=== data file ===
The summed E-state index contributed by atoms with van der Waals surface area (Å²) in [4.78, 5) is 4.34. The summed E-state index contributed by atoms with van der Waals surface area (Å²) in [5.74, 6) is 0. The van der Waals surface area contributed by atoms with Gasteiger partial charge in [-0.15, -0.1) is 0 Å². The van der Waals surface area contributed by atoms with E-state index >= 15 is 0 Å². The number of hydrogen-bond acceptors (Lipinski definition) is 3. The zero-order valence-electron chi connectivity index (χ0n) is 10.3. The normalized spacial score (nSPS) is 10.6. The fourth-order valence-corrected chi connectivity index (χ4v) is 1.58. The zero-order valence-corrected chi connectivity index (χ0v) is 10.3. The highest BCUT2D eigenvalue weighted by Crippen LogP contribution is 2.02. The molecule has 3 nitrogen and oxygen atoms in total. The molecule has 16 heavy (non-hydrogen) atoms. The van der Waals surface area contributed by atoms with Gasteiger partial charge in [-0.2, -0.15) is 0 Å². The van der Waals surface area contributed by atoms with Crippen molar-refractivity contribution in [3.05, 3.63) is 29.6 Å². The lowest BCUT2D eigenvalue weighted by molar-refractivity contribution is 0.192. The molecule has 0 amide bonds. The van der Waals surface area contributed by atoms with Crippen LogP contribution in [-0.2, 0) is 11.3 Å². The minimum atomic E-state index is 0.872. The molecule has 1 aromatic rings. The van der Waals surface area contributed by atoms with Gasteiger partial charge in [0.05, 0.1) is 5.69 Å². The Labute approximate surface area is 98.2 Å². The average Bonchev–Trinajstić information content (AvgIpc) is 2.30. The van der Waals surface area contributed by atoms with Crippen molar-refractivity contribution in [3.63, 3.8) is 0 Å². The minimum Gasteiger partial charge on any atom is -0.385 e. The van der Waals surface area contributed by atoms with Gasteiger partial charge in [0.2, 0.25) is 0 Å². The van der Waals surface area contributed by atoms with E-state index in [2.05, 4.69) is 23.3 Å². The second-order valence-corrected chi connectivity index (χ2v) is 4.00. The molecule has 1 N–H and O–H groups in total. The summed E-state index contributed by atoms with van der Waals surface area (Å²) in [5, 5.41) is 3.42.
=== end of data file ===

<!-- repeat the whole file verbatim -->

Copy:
The summed E-state index contributed by atoms with van der Waals surface area (Å²) in [4.78, 5) is 4.34. The summed E-state index contributed by atoms with van der Waals surface area (Å²) in [5.74, 6) is 0. The van der Waals surface area contributed by atoms with Gasteiger partial charge in [-0.15, -0.1) is 0 Å². The van der Waals surface area contributed by atoms with E-state index >= 15 is 0 Å². The number of hydrogen-bond acceptors (Lipinski definition) is 3. The zero-order valence-electron chi connectivity index (χ0n) is 10.3. The normalized spacial score (nSPS) is 10.6. The fourth-order valence-corrected chi connectivity index (χ4v) is 1.58. The zero-order valence-corrected chi connectivity index (χ0v) is 10.3. The highest BCUT2D eigenvalue weighted by Crippen LogP contribution is 2.02. The molecule has 3 nitrogen and oxygen atoms in total. The molecule has 16 heavy (non-hydrogen) atoms. The van der Waals surface area contributed by atoms with Gasteiger partial charge in [-0.2, -0.15) is 0 Å². The van der Waals surface area contributed by atoms with Crippen molar-refractivity contribution in [3.05, 3.63) is 29.6 Å². The lowest BCUT2D eigenvalue weighted by molar-refractivity contribution is 0.192. The molecule has 0 amide bonds. The van der Waals surface area contributed by atoms with Crippen LogP contribution in [-0.2, 0) is 11.3 Å². The minimum atomic E-state index is 0.872. The molecule has 1 aromatic rings. The van der Waals surface area contributed by atoms with Gasteiger partial charge in [0.05, 0.1) is 5.69 Å². The Labute approximate surface area is 98.2 Å². The average Bonchev–Trinajstić information content (AvgIpc) is 2.30. The van der Waals surface area contributed by atoms with Crippen molar-refractivity contribution in [3.63, 3.8) is 0 Å². The minimum Gasteiger partial charge on any atom is -0.385 e. The van der Waals surface area contributed by atoms with Gasteiger partial charge in [0.2, 0.25) is 0 Å². The van der Waals surface area contributed by atoms with E-state index in [2.05, 4.69) is 23.3 Å². The second-order valence-corrected chi connectivity index (χ2v) is 4.00. The molecule has 1 N–H and O–H groups in total. The summed E-state index contributed by atoms with van der Waals surface area (Å²) in [5, 5.41) is 3.42.